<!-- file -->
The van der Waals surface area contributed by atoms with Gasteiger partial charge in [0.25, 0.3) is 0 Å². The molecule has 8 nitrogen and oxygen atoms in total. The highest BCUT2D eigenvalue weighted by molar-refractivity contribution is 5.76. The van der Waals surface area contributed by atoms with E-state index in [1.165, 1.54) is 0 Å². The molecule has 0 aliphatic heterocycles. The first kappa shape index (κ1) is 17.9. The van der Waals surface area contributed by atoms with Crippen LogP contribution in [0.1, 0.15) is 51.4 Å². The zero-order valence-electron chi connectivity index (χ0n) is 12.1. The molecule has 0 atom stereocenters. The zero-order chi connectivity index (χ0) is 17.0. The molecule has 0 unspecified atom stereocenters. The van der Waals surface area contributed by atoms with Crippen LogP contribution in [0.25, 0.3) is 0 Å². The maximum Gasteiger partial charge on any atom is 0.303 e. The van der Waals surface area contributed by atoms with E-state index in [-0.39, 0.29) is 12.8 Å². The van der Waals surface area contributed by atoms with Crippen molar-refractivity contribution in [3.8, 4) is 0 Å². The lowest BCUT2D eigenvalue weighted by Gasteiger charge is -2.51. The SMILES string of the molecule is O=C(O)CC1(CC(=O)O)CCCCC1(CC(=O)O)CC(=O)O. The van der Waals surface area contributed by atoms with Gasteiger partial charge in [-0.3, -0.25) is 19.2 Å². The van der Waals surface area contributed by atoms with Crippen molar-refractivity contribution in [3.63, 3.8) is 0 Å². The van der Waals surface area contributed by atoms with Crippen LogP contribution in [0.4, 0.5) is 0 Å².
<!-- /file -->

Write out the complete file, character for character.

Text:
The van der Waals surface area contributed by atoms with Gasteiger partial charge in [0.25, 0.3) is 0 Å². The molecule has 8 nitrogen and oxygen atoms in total. The highest BCUT2D eigenvalue weighted by molar-refractivity contribution is 5.76. The van der Waals surface area contributed by atoms with E-state index in [1.165, 1.54) is 0 Å². The molecule has 0 aliphatic heterocycles. The first kappa shape index (κ1) is 17.9. The van der Waals surface area contributed by atoms with Crippen LogP contribution in [0.1, 0.15) is 51.4 Å². The zero-order valence-electron chi connectivity index (χ0n) is 12.1. The molecule has 0 atom stereocenters. The zero-order chi connectivity index (χ0) is 17.0. The molecule has 0 unspecified atom stereocenters. The van der Waals surface area contributed by atoms with Crippen LogP contribution in [0.25, 0.3) is 0 Å². The maximum Gasteiger partial charge on any atom is 0.303 e. The van der Waals surface area contributed by atoms with E-state index in [-0.39, 0.29) is 12.8 Å². The van der Waals surface area contributed by atoms with Crippen molar-refractivity contribution in [3.8, 4) is 0 Å². The lowest BCUT2D eigenvalue weighted by Gasteiger charge is -2.51. The SMILES string of the molecule is O=C(O)CC1(CC(=O)O)CCCCC1(CC(=O)O)CC(=O)O. The van der Waals surface area contributed by atoms with Gasteiger partial charge in [-0.3, -0.25) is 19.2 Å². The van der Waals surface area contributed by atoms with Crippen molar-refractivity contribution in [3.63, 3.8) is 0 Å². The van der Waals surface area contributed by atoms with Crippen LogP contribution in [0.4, 0.5) is 0 Å².